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4 Tips For Using A Snow Blower

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Congratulations, you did it--you finally decided to spare yourself the grueling wintertime chore of shoveling snow buy investing in a snow blower. But hang on just one second before you fire that thing up. While snow blowing may seem like the simplest thing in the world, there are actually a few important things you should know before you get down to business. This article will provide four tips to keep you--and your snow blower--in tip top condition.

Prep your lawn before snow season hits.

One of the most helpful things you can do for yourself is getting your yard prepared for snow blowing weather ahead of time. Plan to do a thorough once-over, removing such problem causing items as:

  • rocks
  • dog leash cables
  • extension cords
  • hoses
  • fallen tree limbs

Then use a rubber mallet to pound in tall stakes along any pathways adjoining gardens or planter beds. Otherwise you run the risk of sucking up rocks, or damaging beloved plants when these areas become unrecognizable under heavy snow.

Pick up your newspapers every day.

Newspapers are one of the most common causes of clogged snow blowers. Not only that, but a frozen paper hidden in your lawn can easily damage components such as belts, shear pins, and impellers. Therefore, it pays to be vigilant and remove any newspapers daily--before they get buried under the next snowfall. Otherwise, you may end up having to spend an afternoon unclogging your snow blower.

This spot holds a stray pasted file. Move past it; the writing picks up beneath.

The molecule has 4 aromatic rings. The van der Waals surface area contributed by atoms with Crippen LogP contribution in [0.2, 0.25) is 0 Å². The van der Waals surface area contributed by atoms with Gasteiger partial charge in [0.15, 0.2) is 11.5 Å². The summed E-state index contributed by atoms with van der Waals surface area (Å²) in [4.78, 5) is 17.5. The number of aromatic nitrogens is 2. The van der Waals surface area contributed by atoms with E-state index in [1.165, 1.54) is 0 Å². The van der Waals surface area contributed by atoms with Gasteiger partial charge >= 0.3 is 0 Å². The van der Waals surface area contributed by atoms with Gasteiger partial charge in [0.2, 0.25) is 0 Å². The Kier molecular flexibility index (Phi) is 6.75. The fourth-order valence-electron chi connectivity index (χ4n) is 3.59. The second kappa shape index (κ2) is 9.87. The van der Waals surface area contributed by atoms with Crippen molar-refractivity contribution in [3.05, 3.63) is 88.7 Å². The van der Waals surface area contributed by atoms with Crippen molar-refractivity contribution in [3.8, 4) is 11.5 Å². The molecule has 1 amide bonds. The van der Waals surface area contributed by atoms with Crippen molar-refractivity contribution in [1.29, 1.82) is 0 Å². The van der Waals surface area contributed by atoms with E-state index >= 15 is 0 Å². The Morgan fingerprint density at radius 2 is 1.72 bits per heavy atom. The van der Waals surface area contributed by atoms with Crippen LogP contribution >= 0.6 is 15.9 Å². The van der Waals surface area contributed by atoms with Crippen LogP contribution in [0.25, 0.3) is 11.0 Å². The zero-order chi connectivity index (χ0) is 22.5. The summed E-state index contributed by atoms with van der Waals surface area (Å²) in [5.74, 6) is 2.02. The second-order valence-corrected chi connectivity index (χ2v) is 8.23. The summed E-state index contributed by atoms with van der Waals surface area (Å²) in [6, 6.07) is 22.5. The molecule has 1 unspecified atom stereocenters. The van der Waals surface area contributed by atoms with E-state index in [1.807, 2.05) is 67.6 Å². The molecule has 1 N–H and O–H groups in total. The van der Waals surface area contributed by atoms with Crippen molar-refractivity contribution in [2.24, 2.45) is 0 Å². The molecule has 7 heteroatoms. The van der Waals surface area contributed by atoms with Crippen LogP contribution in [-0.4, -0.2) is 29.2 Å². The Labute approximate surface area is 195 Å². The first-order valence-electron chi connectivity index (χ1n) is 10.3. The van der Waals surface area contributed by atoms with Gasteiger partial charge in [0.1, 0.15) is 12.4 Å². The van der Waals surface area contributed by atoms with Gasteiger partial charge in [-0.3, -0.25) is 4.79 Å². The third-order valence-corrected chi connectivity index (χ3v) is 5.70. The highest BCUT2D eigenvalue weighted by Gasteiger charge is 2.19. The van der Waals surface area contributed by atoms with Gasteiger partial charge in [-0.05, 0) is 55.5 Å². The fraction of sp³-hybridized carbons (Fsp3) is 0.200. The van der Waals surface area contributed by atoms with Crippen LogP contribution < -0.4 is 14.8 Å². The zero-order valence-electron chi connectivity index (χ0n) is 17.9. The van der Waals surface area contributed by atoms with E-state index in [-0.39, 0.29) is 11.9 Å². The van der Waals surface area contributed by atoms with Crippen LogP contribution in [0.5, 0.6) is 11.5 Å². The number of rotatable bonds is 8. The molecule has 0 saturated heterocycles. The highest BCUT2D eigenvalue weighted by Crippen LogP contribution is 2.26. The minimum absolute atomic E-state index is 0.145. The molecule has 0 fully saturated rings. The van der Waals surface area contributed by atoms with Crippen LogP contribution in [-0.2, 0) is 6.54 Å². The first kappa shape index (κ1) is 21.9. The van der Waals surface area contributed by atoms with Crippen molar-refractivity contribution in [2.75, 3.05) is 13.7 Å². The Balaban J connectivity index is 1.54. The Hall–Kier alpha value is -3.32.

Let the machine cool before refilling with gas.

Face it, snow blowers aren't exactly frugal machines when it comes to their gasoline consumption. In order to be able to displace all your excess snow, it is sometimes necessary to refuel in the middle of a job. Yet as tempting as it may be to fill it back up immediately, this practice puts both you and your snow blower at unnecessary risk.

In case you didn't already now, the engine inside of a snow blower gets incredibly hot. Thus standing over that red hot machine with a gas can is a risky business--especially if you happen to spill any as you pour. Instead, turn the machine off and let it cool completely before adding more gas. Think of it as a great opportunity to head inside for a cup of hot chocolate.

Add stabilizer to your gas tank each time you refill it.

It's not always possible to know when it's going to snow again. And unfortunately, pure gasoline has a fairly short lifespan--about 30 days, to be precise. Gasoline older than this can lead to generally poor performance, and may even end up damaging your machine.

Luckily, you don't have to empty your tank every time you pass the 30 day mark. Instead, make a point of adding gasoline stabilizer to your tank each time you refuel. This will greatly extend the shelf life of the gas, in the event that you have to wait another couple months before firing it up again. For more information about preparing your yard for winter, consult with a lawn care business such as Headman Lawn Care and Christmas Lighting